• Thanks for your comment.No you don’t need a dedicated server. But if the event has large traffic you may indeed need it. It’s not in my suggestion but part of the Cheatsheet, ie it’s just for reference.Not sure on your comment on spending more than $2000. What I stated on the post is that buying a platform/system/cms for more than that is a waste. You certainly need to spend that money on looking good. But sending more than $2000 on looking good is definitely a waste. I see every day major websites with big budgets that are awful and not functional.Everything above $2000 is just agencies doing good marketing, in reality skilled designers come at substantially lower prices. I guess it makes us feel better to spend more, but we need to be aware of what we are buying.I also think most of us do have unreasonable expectations because we are bombarded by ludicrous marketing selling readily available systems for big money.If this post makes event professionals negotiate more when presented with absurd costs, I would be very happy.

  • Hey Julius,

    Great post.

    I guess you have not heard about Event Espresso? We feel Event Espresso is by far the best option for anyone using a self hosted WordPress website.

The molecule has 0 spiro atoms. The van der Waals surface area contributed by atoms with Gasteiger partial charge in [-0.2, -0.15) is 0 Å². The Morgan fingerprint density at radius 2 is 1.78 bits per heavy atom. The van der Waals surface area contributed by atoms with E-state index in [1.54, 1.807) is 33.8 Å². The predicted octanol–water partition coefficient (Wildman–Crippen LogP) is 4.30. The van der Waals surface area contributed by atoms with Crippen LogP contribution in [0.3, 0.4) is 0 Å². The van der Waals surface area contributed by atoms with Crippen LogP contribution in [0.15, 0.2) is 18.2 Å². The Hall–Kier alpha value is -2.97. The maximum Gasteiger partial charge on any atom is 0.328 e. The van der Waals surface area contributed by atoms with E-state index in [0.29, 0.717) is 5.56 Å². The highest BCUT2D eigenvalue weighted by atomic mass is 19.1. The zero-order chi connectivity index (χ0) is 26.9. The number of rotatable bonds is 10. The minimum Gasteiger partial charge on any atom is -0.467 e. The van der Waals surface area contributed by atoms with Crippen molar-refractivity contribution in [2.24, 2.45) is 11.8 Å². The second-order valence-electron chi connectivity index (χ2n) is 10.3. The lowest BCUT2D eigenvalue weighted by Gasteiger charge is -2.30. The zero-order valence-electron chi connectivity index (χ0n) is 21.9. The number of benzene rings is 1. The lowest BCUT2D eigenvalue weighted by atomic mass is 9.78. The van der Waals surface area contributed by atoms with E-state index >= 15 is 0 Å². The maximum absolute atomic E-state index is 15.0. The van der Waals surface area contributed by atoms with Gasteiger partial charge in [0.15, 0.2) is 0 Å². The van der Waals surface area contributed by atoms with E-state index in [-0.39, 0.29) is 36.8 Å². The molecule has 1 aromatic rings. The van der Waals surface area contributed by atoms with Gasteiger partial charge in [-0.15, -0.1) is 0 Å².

Event Espresso has a built in WYSWYG editor, multiple pricing options, calendar, email manager and a recurring events. These are all things that most other plugins or services have to offer. Best of all there are no registration or per attendee fees attached.

    Please have a look at our website and maybe consider us for your next event related post.

    Thanks Julius!

    Seth Shoultes

    • Seth,

      I found out about you too late. I will get you on the blog soon


  • Lots of great tips there Julius, it looks like you put it all together nicely. I’m checking out BuddyPress now for my own site.

  • Pingback: Add a Community to Your Event Website with WordPress | Event Manager Blog()

Julius Solaris
Editor, Julius Solaris